Friday, April 20, 2012

Spring Houses

A spring house is not a season-specific home one occupies like a summer or winter home.  In fact, it isn't really a house at all.  Before modern electricity made refrigeration possible for the homeowner, farmers relied on shed-like structures built directly on top of natural springs or on one situated near the bank of a creek to store their perishables.  The house was usually made of stone (at least here in the Delaware Valley that seems to be the case) and was no larger than a small room.  If the farmer was lucky, he would have built the spring house against a hill to take advantage of its insulating properties.

Depending on the design & how elaborate the land owner wanted it to be, a small channel was usually built along the inside walls to direct the flow of water around the structure.  This allowed the spring house to maintain a cool internal temperature (somewhere in the mid 50° F range), making it possible to keep dairy products, meats and fruits that would otherwise have spoiled rapidly.  Milk-filled pails or large joints of meat usually hung from rafters, while stoneware crocks filled with pickled vegetables, fruits and corned meats sat on the floor or on built-in shelves.

There happen to be a few spring houses near our home, so I invite you to take a look at them. 
This small Spring House in the woods of a large property, which dates to about 1860, is approximately 200 yards from the main colonial house.  Although that particular home did originally have a keeping room (it's now a mudroom), the Spring House was used for larger amounts of food storage.

As one approaches the one room structure, it is immediately apparent how the stone wall on the right hand side is built into the bank of the hill.  The same principal of temperature insulation that went into the building of Bank Barns was used for this spring house.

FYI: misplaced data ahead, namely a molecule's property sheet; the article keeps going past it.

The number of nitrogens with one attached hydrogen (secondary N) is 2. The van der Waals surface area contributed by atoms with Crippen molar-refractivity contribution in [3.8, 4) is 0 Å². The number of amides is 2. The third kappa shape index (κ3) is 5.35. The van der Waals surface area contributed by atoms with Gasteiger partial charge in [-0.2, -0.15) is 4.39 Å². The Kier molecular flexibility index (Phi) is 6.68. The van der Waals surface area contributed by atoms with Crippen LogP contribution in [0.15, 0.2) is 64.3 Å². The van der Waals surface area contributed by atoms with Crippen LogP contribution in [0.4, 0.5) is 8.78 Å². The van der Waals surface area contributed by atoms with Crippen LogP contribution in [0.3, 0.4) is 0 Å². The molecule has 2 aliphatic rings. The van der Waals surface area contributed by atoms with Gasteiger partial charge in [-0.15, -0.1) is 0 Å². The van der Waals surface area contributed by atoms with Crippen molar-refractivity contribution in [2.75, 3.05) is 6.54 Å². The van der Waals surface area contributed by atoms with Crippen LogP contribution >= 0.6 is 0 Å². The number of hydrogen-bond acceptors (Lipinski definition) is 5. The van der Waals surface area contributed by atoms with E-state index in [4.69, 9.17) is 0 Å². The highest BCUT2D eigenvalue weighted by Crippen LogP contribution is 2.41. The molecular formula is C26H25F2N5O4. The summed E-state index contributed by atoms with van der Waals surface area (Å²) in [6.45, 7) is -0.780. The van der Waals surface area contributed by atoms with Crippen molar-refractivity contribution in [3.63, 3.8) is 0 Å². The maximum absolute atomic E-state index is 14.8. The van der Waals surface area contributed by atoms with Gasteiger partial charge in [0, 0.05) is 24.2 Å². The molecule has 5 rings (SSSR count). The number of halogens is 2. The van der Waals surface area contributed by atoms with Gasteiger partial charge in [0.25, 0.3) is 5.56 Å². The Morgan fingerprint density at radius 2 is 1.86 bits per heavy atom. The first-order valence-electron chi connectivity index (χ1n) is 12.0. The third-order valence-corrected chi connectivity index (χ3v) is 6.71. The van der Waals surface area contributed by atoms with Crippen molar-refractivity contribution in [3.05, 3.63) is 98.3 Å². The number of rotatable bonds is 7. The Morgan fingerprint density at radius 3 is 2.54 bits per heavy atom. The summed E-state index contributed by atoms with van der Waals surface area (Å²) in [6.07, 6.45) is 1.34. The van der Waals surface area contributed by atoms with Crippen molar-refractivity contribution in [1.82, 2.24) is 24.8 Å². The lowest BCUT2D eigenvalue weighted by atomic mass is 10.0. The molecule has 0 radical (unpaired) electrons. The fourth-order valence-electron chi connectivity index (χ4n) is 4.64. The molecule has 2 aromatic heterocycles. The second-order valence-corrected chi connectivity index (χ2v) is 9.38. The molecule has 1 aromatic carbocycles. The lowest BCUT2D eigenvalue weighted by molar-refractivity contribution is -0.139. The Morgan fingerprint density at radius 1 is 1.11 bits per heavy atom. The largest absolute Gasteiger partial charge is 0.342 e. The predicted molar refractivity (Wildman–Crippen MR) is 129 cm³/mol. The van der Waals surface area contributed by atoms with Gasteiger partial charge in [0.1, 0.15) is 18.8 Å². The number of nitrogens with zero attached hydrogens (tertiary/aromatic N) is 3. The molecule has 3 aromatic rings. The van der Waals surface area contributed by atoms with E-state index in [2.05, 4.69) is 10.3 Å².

Originally there would not have been a door here.  The cast iron door with scroll work is a modern addition to keep critters out. 

Walls between 1-2 feet thick were constructed from stone found on the property.  If you look closely, there is a small trickle of water emerging from the rear of the house. 


Although there is a creek only a few feet away from the structure, it is obvious that this house was built directly on top of a natural spring.  It's quite a soothing sound to hear the burbling water emerging from the ground & emptying into the creek. 


In the foreground of this neighboring farm is another spring house (built in the 1840s).  The covered porch is a modern addition.  


Sunken into the ground, the spring house is built on top of a spring as well.  This empties out into one of the several creeks that run through our town.  The spring house on this property has been converted into a little private one room sanctuary.


This is the rear view which shows 2 windows; I'm not so sure they were originally there.  It must be nice spending quiet moments inside.



A tiny spring house graces another property just a few miles from our home.  These owners have left the entrance unobstructed, which is what it would have looked like in colonial times.  I honestly don't know when this particular spring house was built, but it's well preserved. 


Just a few feet from this verdant scene is yet another creek.  Built to sit against the hill, the tiny spring house is very cool inside.






I think it's important to recognize & understand the role spring houses played on a property a few hundred years ago.  Just as chicken coops, barns, smokehouses, workshops or even butteries were important to any working farm, so too were spring houses.  This made keeping possible and practical for rural America.  I hope you enjoyed viewing these photographs of some of the spring houses in my area of Pennsylvania and can come to appreciate their significance to the American working farm of yesteryear.

2 comments:

  1. Thank you; your information on the spring house was quite interesting. I remember as a young child being intrigued by a visit to a spring house on a farm in VA. I used to wonder about barns usually being built on a hill on one side; now I know why!

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